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Begging Ambassadors

Salvation is entirely accomplished by God; he does not require the cooperation of man. As John MacArthur writes, it “is a creative work of God, not a do-it-yourself project for sinners.” “If anyone is in Christ, he is a new creature; the old things passed away; behold, new things have come” (2 Corinthians 5:17). “We are His workmanship, created in Christ Jesus for good works, which God prepared beforehand so that we would walk in them” (Ephesians 2:10). Our faith is not something we possess in ourselves, but “To you it has been granted for Christ’s sake . . . to believe in him” (Philippians 1:29). Likewise, it is God who grants “repentance leading to the knowledge of the truth” (2 Timothy 2:25). And though we are exhorted to flee from sin and pursue righteousness (1 Timothy 6:11), and “work out [our] salvation with fear and trembling,” we are reminded that “it is God who is at work in you, both to will and to work for his good pleasure” (Philippians 2:12–13). This is all of God’s, and none of man’s, sovereign will and choice (John 1:13, 15:16 James 1:18; Romans 9:16). It must be this way, because “a natural man does not accept the things of the Spirit of God, for they are foolishness to him; and he cannot understand them, because they are spiritually appraised” (1 Corinthians 2:14). God does it all, man does nothing. Man can do nothing, “because the mind set on the flesh is hostile toward God; for it does not subject itself to the law of God, for it is not even able to do so, and those who are in the flesh cannot please God” (Romans 8:7–8). “No one can come to me unless the Father who sent me draws him . . . no one can come to Me unless it has been granted him from the Father” (John 6:44, 65). All is dependent on the will of God.


Nevertheless, the gospel message includes an open invitation—a general call to faith—that is extended indiscriminately to all who come under the sound of the message. In fact, Paul uses much stronger words than call or invitation. He says it is “as though God were pleading through us: we implore you on Christ’s behalf, be reconciled to God” (2 Cor. 5:20).

The Greek word translated “pleading” . . . speaks of an exhortation, admonishment, or entreaty. The word translated “implore” (deomai) is stronger yet. It has the connotation of begging. It is a common word in Scripture, often used to describe passionate prayer. It is the same word used by the father of a demon-possessed boy in Luke 9:38, pleading with Jesus for help: “Teacher, I beg you to look at my son (NASB).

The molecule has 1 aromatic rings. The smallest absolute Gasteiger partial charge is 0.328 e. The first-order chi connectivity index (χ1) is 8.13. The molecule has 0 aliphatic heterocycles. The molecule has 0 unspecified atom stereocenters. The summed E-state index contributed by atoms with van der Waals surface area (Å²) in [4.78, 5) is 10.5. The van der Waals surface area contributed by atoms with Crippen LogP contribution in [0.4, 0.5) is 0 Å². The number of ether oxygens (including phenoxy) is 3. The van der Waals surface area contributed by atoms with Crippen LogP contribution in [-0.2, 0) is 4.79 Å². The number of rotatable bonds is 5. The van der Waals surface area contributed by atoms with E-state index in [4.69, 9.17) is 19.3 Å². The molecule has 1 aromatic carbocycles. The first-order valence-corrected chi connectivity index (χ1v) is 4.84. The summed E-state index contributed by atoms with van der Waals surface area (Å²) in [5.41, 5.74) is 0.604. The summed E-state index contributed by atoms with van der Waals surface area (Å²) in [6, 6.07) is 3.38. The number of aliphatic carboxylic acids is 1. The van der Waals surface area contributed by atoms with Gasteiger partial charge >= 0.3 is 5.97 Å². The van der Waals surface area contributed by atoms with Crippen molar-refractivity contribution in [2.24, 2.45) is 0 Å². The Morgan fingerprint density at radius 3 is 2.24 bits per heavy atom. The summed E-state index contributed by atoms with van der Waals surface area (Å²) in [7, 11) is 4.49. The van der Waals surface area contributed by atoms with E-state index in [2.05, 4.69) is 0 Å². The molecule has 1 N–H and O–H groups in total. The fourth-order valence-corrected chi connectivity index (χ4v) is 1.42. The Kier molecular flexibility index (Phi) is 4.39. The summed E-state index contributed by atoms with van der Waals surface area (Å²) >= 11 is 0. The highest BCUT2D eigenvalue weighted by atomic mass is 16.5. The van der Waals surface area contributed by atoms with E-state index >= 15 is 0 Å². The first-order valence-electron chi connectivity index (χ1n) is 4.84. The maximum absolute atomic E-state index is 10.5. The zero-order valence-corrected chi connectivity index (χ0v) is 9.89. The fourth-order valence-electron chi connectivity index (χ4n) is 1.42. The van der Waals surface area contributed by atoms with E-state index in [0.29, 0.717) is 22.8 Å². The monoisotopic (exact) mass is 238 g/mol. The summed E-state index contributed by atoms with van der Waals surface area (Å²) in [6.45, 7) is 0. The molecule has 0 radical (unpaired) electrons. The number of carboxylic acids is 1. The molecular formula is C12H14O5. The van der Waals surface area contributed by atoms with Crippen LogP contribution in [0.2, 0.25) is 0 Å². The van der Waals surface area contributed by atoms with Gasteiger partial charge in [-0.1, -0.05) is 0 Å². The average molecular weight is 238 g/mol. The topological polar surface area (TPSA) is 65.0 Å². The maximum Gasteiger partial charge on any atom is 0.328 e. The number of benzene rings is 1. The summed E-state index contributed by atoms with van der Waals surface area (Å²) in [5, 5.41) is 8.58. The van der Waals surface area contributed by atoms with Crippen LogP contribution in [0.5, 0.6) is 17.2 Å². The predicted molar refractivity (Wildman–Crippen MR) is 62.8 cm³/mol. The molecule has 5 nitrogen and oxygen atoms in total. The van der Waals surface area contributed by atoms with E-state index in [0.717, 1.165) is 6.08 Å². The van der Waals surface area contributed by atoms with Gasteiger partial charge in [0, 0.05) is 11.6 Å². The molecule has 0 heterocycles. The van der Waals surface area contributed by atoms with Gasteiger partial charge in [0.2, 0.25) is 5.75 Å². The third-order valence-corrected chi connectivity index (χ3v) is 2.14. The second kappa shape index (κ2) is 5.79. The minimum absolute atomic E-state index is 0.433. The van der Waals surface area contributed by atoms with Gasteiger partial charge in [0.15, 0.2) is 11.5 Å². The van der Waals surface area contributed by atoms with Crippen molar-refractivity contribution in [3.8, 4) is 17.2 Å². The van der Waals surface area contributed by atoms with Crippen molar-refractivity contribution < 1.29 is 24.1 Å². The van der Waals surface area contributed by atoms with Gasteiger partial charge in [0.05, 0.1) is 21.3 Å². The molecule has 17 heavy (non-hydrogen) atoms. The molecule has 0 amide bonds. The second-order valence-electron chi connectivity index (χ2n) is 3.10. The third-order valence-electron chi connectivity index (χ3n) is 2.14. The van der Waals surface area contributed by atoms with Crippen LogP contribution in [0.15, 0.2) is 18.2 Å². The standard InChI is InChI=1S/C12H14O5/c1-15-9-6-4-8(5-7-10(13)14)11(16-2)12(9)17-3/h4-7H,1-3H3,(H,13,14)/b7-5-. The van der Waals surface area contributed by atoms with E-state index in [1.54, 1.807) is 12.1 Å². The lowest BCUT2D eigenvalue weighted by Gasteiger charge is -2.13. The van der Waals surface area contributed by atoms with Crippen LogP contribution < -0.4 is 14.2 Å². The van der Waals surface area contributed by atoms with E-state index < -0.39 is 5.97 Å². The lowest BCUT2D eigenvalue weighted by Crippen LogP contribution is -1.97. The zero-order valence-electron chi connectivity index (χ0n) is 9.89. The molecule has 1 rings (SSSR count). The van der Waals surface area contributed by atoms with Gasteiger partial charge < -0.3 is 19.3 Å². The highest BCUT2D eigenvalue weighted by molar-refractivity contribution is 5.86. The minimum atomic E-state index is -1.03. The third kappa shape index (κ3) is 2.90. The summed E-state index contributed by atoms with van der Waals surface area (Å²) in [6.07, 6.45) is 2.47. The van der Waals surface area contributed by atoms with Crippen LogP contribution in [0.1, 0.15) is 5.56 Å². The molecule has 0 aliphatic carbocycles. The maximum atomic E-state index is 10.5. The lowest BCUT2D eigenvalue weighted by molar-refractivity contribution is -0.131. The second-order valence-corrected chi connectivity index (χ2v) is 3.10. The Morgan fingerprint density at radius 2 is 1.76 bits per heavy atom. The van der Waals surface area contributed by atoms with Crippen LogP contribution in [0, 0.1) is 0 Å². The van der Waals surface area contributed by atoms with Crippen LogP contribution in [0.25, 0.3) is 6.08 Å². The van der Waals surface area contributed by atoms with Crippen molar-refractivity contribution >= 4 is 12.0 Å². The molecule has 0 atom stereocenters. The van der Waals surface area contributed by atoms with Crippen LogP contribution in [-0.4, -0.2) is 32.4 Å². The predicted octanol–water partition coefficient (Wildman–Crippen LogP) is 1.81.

That is the proper tone of the gospel’s invitation, what Paul refers to as “the word of reconciliation” (2 Cor. 5:19). This is how God commissions His ambassadors to preach: “We beg you on behalf of Christ, be reconciled to God” (v. 20 NASB). It is not a dispassionate suggestion, or even a stern command. It is an earnest, urgent plea extended with God’s own authority, tenderly entreating the sinner to respond with repentant faith.

It is the duty of every believer to make this message known to the world. God has given us the ministry of reconciliation” (v. 18). That is why it is crucial for Christians to understand the gospel correctly and be able to present it clearly and persuasively. God has commissioned us as His ambassadors not only to proclaim the fact “that God was in Christ reconciling the world to Himself, not imputing their trespasses to them” (v. 19); but also to be persistent with the appeal to “be reconciled to God” (v. 20). In this capacity we are “ambassadors for Christ,” speaking “on Christ’s behalf” and “as though God were pleading through us.”

—John MacArthur, The Gospel according to Paul (Thomas Nelson, 2017), 85–86.

Posted 2018·07·06 by David Kjos
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